HS-LS4-4

Construct an explanation based on evidence for how natural selection leads to adaptation of populations.

  1. Earth

    On an Alaskan glacier, little green moss balls roll in herds

    Oval balls of moss, nicknamed ‘glacier mice,’ roll across some glaciers. A new study explores the mysteries behind their herd-like motion.

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  2. Animals

    What you need to know about ‘murder hornets’

    Two new specimens of the world’s largest hornet have just turned up in the United States. Here’s what to make of them and other alien-hornet invaders.

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  3. Fossils

    Saber-toothed anchovy relatives were once fearsome hunters

    Today’s plankton-eating anchovies sport tiny teeth. But their ancient kin were armed with spiky lower teeth and a giant upper sabertooth.

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  4. Health & Medicine

    How to find the next pandemic virus before it finds us

    Wild animals carry viruses that can sicken people. Monitoring those viral hosts that pose the greatest risk might help prevent a new pandemic.

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  5. Science & Society

    COVID-19: When will it be safe to go out again?

    No one yet knows when social distancing can end. Experts explain we need 'herd immunity,' which won't be easy and may come at a horrific cost.

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  6. Genetics

    What would it take to make a unicorn?

    Onward’s dumpster-diving unicorns seem like an impossibility. But scientists have some ideas about how unicorns could become real.

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  7. Animals

    Analyze This: Shimmering colors may help beetles hide

    Delve into data showing how brilliant colors that shift as a viewer — or predator — moves may help iridescent insects blend in.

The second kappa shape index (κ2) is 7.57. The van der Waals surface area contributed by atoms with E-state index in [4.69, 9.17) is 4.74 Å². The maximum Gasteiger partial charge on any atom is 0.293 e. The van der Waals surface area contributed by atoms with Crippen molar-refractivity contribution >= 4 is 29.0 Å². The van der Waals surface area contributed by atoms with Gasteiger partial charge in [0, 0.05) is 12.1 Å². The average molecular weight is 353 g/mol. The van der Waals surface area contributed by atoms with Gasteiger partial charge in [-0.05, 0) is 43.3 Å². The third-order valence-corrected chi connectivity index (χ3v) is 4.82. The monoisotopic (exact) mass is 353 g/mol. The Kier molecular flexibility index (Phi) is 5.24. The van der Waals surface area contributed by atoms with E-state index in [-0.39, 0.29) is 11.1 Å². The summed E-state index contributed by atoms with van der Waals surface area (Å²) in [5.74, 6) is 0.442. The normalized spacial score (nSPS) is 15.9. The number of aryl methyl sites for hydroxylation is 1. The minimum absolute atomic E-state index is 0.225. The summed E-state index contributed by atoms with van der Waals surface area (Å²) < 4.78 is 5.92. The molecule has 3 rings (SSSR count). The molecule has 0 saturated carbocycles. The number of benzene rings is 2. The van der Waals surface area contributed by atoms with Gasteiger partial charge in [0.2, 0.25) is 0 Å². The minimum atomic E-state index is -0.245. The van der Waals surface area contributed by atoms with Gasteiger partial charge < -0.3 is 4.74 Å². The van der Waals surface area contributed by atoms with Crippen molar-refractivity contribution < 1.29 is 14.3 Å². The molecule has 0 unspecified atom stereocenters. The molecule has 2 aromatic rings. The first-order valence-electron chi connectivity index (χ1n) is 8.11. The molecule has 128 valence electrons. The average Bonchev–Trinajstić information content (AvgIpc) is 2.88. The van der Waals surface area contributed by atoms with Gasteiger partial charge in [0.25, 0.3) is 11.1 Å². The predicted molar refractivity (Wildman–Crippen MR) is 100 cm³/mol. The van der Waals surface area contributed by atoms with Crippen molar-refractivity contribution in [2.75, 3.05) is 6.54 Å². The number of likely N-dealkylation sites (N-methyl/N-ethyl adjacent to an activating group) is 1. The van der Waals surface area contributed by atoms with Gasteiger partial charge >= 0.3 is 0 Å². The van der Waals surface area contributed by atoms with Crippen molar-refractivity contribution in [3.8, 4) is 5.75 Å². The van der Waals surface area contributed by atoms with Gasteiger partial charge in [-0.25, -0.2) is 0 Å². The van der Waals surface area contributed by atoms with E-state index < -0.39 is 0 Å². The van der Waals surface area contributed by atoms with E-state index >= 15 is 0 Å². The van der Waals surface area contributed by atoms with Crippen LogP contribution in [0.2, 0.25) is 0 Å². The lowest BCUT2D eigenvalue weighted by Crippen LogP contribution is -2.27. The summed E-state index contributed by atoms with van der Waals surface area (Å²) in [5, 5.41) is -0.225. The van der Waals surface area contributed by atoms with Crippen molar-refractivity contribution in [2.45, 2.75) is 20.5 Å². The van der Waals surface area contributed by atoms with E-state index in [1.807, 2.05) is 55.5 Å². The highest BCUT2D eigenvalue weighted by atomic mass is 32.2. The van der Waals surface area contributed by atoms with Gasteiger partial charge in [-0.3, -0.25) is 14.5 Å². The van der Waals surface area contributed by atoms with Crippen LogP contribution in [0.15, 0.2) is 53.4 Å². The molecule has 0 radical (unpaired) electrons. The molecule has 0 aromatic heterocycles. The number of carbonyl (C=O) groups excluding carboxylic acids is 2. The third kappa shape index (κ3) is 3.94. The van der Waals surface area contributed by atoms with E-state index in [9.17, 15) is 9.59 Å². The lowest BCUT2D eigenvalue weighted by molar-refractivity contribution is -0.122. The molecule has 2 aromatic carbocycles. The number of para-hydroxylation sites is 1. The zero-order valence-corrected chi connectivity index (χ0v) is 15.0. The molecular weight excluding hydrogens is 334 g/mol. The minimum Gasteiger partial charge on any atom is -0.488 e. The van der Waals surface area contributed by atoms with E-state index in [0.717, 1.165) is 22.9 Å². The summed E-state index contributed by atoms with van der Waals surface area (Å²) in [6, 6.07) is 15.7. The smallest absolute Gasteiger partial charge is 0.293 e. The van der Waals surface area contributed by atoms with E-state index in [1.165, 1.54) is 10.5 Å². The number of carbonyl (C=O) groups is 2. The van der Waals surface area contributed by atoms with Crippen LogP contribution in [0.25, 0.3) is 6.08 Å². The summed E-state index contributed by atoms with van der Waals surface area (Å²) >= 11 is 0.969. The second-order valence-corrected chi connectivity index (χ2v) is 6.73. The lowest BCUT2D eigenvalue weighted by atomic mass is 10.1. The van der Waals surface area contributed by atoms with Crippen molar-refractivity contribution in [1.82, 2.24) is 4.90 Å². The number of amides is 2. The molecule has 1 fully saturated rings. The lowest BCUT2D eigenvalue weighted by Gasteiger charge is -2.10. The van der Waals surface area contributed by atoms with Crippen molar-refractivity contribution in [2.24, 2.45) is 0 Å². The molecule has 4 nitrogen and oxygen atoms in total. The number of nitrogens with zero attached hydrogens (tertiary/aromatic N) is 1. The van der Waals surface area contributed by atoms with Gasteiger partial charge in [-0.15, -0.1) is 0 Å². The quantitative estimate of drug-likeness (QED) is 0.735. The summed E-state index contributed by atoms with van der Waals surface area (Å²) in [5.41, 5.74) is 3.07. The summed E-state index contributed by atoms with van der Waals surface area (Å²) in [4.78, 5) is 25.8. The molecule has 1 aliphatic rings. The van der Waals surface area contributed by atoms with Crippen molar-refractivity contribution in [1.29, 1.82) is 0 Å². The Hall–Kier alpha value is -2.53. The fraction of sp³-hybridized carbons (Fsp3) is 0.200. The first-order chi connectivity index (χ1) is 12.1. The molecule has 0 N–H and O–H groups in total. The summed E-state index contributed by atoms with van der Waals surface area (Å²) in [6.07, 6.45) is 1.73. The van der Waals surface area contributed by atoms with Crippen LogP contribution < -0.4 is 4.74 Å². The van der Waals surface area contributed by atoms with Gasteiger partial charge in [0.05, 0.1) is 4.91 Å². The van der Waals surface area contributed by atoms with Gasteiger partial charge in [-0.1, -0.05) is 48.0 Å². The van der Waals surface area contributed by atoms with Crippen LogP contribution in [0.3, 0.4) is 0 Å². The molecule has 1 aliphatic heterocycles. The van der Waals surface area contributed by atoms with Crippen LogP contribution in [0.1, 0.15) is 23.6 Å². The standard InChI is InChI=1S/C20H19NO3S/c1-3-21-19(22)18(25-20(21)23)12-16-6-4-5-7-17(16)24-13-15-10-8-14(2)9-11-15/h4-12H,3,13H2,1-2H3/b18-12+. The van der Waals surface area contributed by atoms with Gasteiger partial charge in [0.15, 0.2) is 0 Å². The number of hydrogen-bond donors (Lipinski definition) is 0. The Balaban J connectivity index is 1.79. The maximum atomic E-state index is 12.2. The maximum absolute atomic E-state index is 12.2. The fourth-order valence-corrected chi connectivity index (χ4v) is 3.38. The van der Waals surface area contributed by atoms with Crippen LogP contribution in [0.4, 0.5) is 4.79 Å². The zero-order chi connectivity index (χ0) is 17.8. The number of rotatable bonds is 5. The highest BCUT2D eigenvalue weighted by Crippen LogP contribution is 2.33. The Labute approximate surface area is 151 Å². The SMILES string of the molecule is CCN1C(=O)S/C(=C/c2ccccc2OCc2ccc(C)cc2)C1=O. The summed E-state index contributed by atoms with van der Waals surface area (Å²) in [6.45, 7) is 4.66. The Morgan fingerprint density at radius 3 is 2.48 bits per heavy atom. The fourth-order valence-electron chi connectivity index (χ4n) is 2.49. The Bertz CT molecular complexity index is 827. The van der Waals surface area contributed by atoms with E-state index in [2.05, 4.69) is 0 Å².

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  8. Animals

    The many efforts to lick cat allergies

    Up to one in five people around the world may be allergic to cats. Science is coming to help their desire for kitty cuddles.

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  9. Health & Medicine

    Immune arms-race in bats may make their viruses deadly to people

    An overactive immune system may help bats avoid being sickened by many viruses. This may viruses becoming stronger — and deadlier — when they hit other species.

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  10. Health & Medicine

    Your most urgent questions about the new coronavirus

    Researchers have more questions than answers right now about 2019-nCoV. They’re racing to understand and stop the coronavirus and the health crisis it poses.

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  11. Fossils

    Small T. rex ‘cousins’ may actually have been growing teens

    Dinosaurs once thought to be mini cousins of Tyrannosaurus rex may have been merely adolescent members of the famous species, a new study suggests.

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  12. Environment

    Australian fires have imperiled up to 100 species

    As massive wildfires consume huge swaths of Australia’s bush, untold species — many of them found nowhere else — are now threatened with extinction.

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